A 32-year-old man is scheduled to go on trial here next month for a murder police said he cconfessed to after his victim's voice allegedly came back from the grave to name him as the killer.
Teresita Basa's nude body was found under a pile of smoldering clothing in her fashionable apartment on Feb. 2, 1977, a butcher knife stuck in her chest.
Police say they had no leads until six months later, when they intervieewed a doctor who claimed that his 38-year-old wife had gone into trances three times and, saying she was Basa and speaking in a strange voice, identified Allan Showery as the man who stabbed her and set her body on fire.
At a pretrial hearing in Circuit Court, Dr. Jose C. Chua Jr., a surgeon, quoted his wife's entranced voice as having said, "Doctor, I would like to ask for your help. The man who murdered me is still at large."
Chua and his wife, Remibias, are natives of the Philippines, as was the murdered woman. Remibias Chua and Basa, 48, worked together at Chicago's Edgewater Hospital, where Showery was a respiratory technician.
The doctor said that his wife, when entranced, spoke in Tagalog, the national language of the Philippines, with a strange Spanish-sounding accent.
"I was really surprised and scared when I asked her name and she answered, 'Ako 'y (I am) Teresita Basa.' But she told me I had nothing to be scared of. She was really pleading for me to help solve her murder," Chua testified.
The hearing was on a motion by William Swano, an assistant public defender representing Showery, to dismiss the murder charge on grounds that police had nothing to go on but Chua's bizarre story when they made the arrest.
Swano argued that Mrs. Chua faked the trances and that Showery's arrest on Aug. 11, 1977, was illegal because police lacked probable cause of his guilt.
"Never to my knowledge has a man been arrested because of a supernatural vision," Swano said. "Police have never before been informed of a criminal's name by a voice from the grave."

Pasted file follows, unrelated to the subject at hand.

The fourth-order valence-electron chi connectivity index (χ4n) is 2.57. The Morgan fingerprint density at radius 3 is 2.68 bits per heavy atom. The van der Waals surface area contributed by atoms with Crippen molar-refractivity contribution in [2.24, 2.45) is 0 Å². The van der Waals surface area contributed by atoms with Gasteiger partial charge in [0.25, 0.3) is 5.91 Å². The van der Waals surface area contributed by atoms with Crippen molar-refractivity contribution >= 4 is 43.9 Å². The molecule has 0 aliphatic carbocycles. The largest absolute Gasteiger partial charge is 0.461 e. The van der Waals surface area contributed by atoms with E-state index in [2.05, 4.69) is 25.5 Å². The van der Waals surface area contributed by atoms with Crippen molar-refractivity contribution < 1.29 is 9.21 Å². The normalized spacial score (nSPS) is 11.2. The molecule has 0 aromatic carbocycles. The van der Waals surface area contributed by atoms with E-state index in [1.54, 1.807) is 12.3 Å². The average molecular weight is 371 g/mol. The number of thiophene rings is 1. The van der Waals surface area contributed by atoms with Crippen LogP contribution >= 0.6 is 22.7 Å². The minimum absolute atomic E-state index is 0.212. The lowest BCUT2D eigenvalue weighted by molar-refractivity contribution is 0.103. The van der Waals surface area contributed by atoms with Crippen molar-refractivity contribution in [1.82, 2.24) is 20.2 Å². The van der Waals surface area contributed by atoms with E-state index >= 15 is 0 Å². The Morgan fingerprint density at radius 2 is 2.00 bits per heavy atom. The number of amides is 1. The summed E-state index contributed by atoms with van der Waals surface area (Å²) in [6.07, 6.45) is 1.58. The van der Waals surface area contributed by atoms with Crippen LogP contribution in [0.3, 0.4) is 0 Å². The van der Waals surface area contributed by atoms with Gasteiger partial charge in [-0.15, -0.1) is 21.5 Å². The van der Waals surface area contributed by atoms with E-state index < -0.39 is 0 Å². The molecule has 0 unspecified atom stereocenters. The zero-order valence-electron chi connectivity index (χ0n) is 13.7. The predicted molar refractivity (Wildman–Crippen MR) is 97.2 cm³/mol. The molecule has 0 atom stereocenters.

police homicide investigator Joseph Stachula acknowledge that the doctor's story was the only lead they had when they questioned Showery, but Stachula said that they rang Showery's doorbell without drawing guns and he voluntarily went to the police station without asking whether he was under arrest.
Prosecutor Thomas J. Organ contended that police would have been derelict to ignore the tip. "I'm sure none of us has ever heard a story as bizarre as this," he said, "but police could not ignore it."
Judge Frank W. Barbaro denied the defense motion to dismiss the murder charge, and set the trial for Oct. 2. "I see no reason to restrict the investigatory power of the police," the judge said. "Whether they believed the voices or not, they had to check it out."
Barbaro added that the evidence showed police had advised Showery of his rights before he confessed.
A spokesman for the prosecutor's office said it is unlikely that Remibias Chua will be called to testify at the trial, since the claims that she can recall nothing about what she said in her trances.
"It's not like we're going to cross-examine the voice or anything of that nature," the spokesman said. "We're really not interested in the supernatural aspect of this trial. The voice was an initial tip, but the evidence was developed independently."